People who received a flu shot last flu season were significantly less likely to test positive for a COVID-19 infection when the pandemic hit, according to a new study. And those who did test positive for COVID-19 had fewer complications if they received their flu shot.
A silver lining is emerging amid the COVID-19 pandemic. Influenza numbers are way down – 98 percent down, according to the CDC. Locally, during flu season last year, Houston Methodist’s system of eight hospitals saw 250 to 450 flu cases per week. This year the hospital system has seen only 2 to 5 flu cases per week so far. The numbers tell a striking story. Handwashing, masking and social distancing work.
With COVID-19 cases on the rise and flu season upon us, the importance of hand hygiene has never been greater. New research in the Journal of the American Academy of Dermatology recommends adding a concluding step—moisturizing—to the Centers for Disease Control and Prevention’s (CDC) hand washing protocol. The…
University of Chicago Medicine infectious diseases expert Dr. Allison Bartlett explains what to know to stay safe this winter from both influenza and COVID-19.
As the COVID-19 pandemic continues with no end in sight, the annual flu season emerges once again. Cases of the flu have already begun to surface around the nation, and there are some reports of co-infection with COVID-19. Johns Hopkins Medicine experts say now is the time to take action to fight against the flu. Doctors recommend that everyone age 6 months and older get the flu vaccine each year to prevent infection from the virus or reduce the severity of the illness.
Keck Medicine of USC expert gives advice on the public’s best shot for avoiding influenza during the COVID-19 pandemic
With flu season fast approaching, health officials are urging the public to help contain the spread of influenza and avoid another outbreak amid the ongoing COVID-19 pandemic. The two viruses are very similar, and it’s going to make this flu season very challenging.
Mount Sinai experts say get your flu shot early and have a plan for point-of-care
As the COVID-19 pandemic continues to impact the world in sometimes devastating and unexpected ways, a more well-known illness — the flu — will make its annual debut in the coming weeks. Flu activity tends to increase in October and can run as late as May. It’s too soon to tell how flu season will definitively affect the current pandemic. However, Johns Hopkins Medicine experts say prevention will be key in reducing the spread of both illnesses, including getting an annual flu vaccine, washing hands, wearing a face mask or covering, and maintaining proper physical distancing.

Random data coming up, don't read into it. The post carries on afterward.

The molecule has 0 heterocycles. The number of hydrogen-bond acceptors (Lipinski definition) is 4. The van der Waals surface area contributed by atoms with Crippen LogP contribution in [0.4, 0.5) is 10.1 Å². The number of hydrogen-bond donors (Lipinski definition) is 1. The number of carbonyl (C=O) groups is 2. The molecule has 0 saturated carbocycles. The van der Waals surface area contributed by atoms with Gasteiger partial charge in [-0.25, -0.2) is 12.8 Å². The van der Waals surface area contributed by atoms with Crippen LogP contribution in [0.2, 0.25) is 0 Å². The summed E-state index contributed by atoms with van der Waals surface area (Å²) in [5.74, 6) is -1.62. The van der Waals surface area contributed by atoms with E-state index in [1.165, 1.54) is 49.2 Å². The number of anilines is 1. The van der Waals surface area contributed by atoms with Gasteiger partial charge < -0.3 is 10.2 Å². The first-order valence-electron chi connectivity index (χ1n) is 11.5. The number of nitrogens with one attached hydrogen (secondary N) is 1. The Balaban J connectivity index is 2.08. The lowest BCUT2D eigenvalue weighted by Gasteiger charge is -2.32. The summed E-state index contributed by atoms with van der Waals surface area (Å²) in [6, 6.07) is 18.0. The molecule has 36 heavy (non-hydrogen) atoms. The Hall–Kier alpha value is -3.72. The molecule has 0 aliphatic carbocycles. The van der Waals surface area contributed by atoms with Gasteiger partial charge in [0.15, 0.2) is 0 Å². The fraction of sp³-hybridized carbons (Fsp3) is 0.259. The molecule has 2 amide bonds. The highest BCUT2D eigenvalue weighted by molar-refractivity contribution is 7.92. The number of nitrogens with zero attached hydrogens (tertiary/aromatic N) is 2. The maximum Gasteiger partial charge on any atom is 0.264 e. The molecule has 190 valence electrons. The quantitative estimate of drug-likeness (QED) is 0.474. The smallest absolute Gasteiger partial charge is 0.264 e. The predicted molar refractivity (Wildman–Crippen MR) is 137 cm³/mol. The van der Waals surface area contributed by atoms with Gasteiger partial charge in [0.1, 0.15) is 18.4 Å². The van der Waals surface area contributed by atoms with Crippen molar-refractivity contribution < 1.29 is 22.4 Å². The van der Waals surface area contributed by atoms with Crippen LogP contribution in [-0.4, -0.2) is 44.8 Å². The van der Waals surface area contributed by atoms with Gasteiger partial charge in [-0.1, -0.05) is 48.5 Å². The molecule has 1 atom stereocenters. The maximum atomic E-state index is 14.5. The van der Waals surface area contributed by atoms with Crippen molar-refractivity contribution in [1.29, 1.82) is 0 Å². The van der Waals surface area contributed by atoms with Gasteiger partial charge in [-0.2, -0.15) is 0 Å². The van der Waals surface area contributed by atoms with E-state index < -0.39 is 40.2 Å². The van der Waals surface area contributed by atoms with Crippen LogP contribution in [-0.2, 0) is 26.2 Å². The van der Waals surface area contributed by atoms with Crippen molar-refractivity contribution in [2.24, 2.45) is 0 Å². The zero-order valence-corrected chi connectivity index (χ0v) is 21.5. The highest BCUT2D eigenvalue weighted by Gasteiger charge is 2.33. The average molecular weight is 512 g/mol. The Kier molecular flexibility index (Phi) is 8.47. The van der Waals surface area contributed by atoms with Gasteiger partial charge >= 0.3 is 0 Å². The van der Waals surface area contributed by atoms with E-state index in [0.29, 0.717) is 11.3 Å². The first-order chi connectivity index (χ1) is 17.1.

The combining of the COVID-19 pandemic and seasonal flu could make this the best influenza season ever or the worst. Our experts explain why in this week’s Medical Minute.
Fear of the virus may spread faster than the virus itself, a potential threat to health, liberty, trade, and the economy.
New research from a team of Florida State University scientists shows that rapid weather variability as a result of climate change could increase the risk of a flu epidemic in some highly populated regions in the late 21st century.
Sharon Wright,MD, MPH, BIDMC’s Senior Medical Director of Infection Control/Hospital Epidemiology at Beth Israel Deaconess Medical Center shares everything you need to know about the flu.
Flu season is underway and e-cigarettes users are at an increased risk for getting sick. Additionally, Houston Methodist physicians say similar symptoms between the flu and e-cigarette vaping acute lung injury (EVALI) could cause confusion.
Houston Methodist has medical experts available to discuss the below topics and trends related to flu season. This flu season is off to an early and unusual start A high number of flu cases this season are being caused by…
Today’s subcommittee hearing on U.S. preparedness and responses for the 2019-2020 flu season offers an important opportunity to examine and act on gaps and challenges exacerbating the public health threats of seasonal influenza outbreaks.
San Diego-based Predictive Science, Inc. this week released their first forecast for the 2019-2020 influenza season, which typically runs from November through March.
You cannot really germ-proof your home, but you can clean and disinfect things to improve your chances of preventing the flu.
Cases of the flu are already on the rise around the nation as flu season begins. Johns Hopkins Medicine experts say now is the time to fight against the flu as the number of people getting sick from the potentially life-threatening virus will increase in the coming months. Doctors recommend everyone 6 months and older get the flu vaccine each year to prevent the virus or reduce the seriousness if you do get sick.